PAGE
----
Bearing the Beams
By bearing his own pain, the little black boy had learned something of love, but even he failed in the end. Even he was broken. It is the human condition, after all.
Even so, it is not hopeless. With prayer and meditation, with stillness and rain, we can build our capacity to witness, see, love. In those moments when bliss threatens to blow us apart, when despair for the failures of the world grips us, we can remember that we are part of everything and everything is part of us.
Love is. Whether it comes from a god or it does not, it is there, and it is eternal. When we open to this love, something in us shifts. Suddenly, we will understand what the rain is saying. We will feel the truth that whatever touches us, whatever breathes in us, whatever moves us, though it be terrible and wonderful, it is love.
Yes, we are broken. Yes, the bliss of feeling that love scour and shelter us does fade. We will return to striving, to meditating, to praying, to stroking the hair of the white boy, to hoping we might be accepted and cared for if only we are good enough. But that’s okay, for when we have tasted love, we never forget. It will always be there for us. We need only allow it in.
Once we know love, and once we learn to birth love into the world, we can endure anything. Then we can help others endure. That is why we are here. The beams of divine light are hot and holy. They burn. Yet we are put here on this earth so we might learn to bear them, for we are meant to love.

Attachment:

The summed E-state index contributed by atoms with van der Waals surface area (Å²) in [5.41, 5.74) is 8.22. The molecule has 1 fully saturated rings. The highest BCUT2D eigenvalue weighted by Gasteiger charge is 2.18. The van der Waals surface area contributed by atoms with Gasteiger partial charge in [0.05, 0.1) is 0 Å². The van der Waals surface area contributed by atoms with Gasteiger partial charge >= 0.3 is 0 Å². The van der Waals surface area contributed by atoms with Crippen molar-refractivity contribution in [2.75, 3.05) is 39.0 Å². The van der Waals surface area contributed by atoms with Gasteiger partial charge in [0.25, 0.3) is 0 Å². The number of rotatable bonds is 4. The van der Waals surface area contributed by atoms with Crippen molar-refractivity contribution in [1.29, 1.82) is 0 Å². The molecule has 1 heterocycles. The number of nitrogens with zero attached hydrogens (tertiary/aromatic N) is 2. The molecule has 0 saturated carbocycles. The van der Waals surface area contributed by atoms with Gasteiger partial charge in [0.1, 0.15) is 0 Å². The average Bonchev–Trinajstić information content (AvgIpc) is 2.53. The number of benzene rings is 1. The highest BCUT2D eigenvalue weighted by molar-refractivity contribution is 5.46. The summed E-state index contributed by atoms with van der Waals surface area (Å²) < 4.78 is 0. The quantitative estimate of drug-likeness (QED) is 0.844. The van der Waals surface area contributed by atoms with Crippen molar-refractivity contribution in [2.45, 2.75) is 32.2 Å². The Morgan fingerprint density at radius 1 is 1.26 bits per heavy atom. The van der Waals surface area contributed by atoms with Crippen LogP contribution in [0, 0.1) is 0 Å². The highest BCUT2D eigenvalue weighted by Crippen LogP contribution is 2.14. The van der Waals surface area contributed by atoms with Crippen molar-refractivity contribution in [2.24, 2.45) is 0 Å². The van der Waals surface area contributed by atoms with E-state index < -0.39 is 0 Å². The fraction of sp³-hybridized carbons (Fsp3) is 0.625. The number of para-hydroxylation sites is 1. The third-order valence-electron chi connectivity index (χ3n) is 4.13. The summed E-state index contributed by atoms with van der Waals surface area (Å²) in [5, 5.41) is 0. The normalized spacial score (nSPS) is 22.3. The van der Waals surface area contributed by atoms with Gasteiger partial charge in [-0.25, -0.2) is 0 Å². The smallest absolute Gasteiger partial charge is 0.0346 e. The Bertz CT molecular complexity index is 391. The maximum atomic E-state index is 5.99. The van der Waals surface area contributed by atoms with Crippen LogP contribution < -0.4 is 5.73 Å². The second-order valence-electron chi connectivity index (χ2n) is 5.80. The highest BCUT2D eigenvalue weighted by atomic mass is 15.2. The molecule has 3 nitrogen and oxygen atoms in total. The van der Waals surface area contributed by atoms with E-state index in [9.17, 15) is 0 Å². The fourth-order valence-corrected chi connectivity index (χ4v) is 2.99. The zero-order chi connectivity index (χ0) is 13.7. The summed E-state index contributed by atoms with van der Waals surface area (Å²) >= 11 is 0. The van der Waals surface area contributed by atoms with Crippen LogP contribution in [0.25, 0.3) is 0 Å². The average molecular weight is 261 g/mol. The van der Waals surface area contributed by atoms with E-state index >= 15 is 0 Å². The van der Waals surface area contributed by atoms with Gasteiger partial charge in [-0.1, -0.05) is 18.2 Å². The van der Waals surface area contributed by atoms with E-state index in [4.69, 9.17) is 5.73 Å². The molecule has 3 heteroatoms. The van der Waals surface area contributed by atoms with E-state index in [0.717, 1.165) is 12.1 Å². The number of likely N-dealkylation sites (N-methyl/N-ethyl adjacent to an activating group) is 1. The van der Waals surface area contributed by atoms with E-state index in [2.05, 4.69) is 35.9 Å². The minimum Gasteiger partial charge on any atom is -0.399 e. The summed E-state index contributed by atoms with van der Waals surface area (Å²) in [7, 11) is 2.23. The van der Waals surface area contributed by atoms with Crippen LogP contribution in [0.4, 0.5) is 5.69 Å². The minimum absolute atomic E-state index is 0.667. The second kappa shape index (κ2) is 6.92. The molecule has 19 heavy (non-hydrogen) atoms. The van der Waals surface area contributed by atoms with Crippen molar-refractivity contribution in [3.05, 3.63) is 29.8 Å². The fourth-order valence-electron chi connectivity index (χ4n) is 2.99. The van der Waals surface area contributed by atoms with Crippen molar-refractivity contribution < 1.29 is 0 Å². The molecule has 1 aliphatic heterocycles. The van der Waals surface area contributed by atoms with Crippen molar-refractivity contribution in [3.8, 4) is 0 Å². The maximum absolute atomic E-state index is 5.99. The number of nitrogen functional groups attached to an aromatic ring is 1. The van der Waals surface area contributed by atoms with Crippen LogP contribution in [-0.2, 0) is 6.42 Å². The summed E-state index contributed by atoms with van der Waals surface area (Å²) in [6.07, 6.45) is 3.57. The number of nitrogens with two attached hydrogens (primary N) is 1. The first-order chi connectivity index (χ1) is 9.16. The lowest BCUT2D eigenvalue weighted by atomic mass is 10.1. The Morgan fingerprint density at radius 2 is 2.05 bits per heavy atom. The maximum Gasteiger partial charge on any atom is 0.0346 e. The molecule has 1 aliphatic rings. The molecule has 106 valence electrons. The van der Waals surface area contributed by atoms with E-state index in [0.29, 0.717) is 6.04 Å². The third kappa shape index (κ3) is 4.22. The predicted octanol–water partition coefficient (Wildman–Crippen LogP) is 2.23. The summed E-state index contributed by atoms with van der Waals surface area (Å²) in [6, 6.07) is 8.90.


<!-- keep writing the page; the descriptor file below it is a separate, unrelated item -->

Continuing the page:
In faith and fondness,
- Wu, Katharine, “Love, Actually: The Science Behind Lust, Attraction, and Companionship,” Harvard University Graduate School of Arts and Sciences, February 14, 2017, https://sitn.hms.harvard.edu/flash/2017/love-actually-science-behind-lust-attraction-companionship/, accessed 5/8/21.
- Feigel, Lara, “The Parent Trap: Can You Be a Good Writer and a Good Parent?,” The Guardian, February 24, 2018, https://www.theguardian.com/books/2018/feb/24/writers-parenting-doris-lessing-lara-feigel, accessed 5/5/21.
- Nouwen, Henri, Bread for the Journey: A Daybook of Wisdom and Faith, New York: HarperCollins, 1997, March 4.
- May, Gerald, The Awakened Heart: Opening Yourself to the Love You Need, San Francisco: HarperSanFrancisco, 1991, p. 1.
- Blake, William, “Little Black Boy,” Songs of Innocence, self published, 1789, in public domain.
- May 1.
- May 2.
- Merton, Thomas, “Rain and the Rhinoceros,” Raids on the Unspeakable, New York: New Directions, 1966, 9.
Copyright © 2021 Barbara E. Stevens All Rights Reserved